Some cells produce more electricity than others, an amount that varies depending on the task the cell performs and for what purpose the current electricity is used. For example, nerve cells must produce large quantities of electricity, because they transmit their messages over long distances. In a truly extraordinary way, cells are apparently aware of the importance of the tasks they perform, and how much energy they will require. They calculate this to perfection and discharge this responsibility with no interruptions over the course of a whole lifetime—another proof that electricity production takes place in a conscious manner.
This is one of the conditions that endow us with life. For example, if your heart cells produced less electricity than they actually do, they would be unable to carry out the pumping process properly (details of which we shall be examining in due course). The blood would be unable to carry oxygen and nutrients to all your cells, and a mortal danger would result. But as you have seen, along with the flawless creation in our bodies, every detail in their functioning is also evidence of exceptional wisdom.
Nothing in the structure of the cells is either superfluous or lacking. Everything is exactly as it should be. Although each of the 100 trillion cells in the human body is highly specialized in order to perform a variety of different functions, as a whole they possess flawless organization and functioning. At the same time, they have effective communication and interrelationships with other cells in the body, communicating with one another by means of electrical messages, receiving and transmitting the necessary information, and accomplishing to perfection whatever needs to be done.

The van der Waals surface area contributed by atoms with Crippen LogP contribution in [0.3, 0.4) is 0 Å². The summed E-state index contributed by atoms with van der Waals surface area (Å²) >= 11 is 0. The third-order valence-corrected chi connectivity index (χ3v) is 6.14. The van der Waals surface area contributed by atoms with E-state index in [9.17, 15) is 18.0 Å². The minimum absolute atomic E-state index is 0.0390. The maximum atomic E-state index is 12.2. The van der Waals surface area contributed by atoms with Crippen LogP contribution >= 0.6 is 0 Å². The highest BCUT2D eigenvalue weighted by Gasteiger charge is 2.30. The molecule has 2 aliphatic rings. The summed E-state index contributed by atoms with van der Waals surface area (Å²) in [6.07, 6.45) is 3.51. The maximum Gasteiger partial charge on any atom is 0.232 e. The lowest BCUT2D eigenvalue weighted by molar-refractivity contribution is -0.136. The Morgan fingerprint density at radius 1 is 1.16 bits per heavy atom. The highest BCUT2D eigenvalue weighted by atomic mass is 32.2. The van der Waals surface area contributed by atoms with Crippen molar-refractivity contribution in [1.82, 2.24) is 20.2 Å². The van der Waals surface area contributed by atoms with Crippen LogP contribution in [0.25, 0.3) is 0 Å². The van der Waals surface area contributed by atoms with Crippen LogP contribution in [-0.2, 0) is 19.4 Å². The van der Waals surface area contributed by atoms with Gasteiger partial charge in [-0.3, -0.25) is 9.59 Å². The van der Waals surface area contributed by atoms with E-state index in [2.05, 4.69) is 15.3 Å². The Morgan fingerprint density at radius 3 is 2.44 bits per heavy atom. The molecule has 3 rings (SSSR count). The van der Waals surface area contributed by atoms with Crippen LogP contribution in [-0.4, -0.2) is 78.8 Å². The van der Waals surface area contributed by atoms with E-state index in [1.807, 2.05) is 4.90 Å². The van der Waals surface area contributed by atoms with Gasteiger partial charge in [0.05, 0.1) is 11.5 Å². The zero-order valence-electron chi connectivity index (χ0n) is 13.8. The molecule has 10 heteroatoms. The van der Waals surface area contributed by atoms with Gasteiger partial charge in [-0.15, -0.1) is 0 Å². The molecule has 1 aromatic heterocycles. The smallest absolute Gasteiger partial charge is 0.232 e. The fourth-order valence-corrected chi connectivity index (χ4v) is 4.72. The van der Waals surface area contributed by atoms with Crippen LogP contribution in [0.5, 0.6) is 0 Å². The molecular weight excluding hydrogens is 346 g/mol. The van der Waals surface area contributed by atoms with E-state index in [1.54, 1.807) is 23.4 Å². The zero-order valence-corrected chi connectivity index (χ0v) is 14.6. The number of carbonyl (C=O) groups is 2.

If a cell anywhere in the body loses its electrical potential, its vital link to the nervous system will be broken. In the event that the cells in the visual center in the brain lose their electrical properties or that there are no voltage gates in the cell membranes, then it will be impossible for the signals transmitted by the retina to be received, and the individual will no longer be able to see. In every detail in the human body, there is much wisdom that is only newly being discovered.
When planning a building, architects also bear lots of details in mind and if they overlook even one of them, the project will be damaged. Indeed, from time to time, supports being slightly thinner than they should be, or the use of less cement in construction, may lead to the collapse of a structure dozens of floors high. Therefore, the quality of the materials used, their strength, and every stage of the project are all of great importance. The fact that the building you are in right now is secure and upright is the result of the labor, knowledge, calculations, planning and foresight of dozens of people who are endowed with reason and consciousness by our Lord. Nobody can maintain that this building in which you find yourself came into being gradually, as the result of chance. The organization inside the cell also possesses an even more sophisticated architecture that requires all the molecules in it to be used at exactly the right quantities and in exactly the right locations, by means of extraordinarily fine calculations. The cell is an organic structure consisting of many complex substances composed of as nitrogen, carbon and water, and one which will die and be eliminated unless it establishes vital links with the other systems in the body.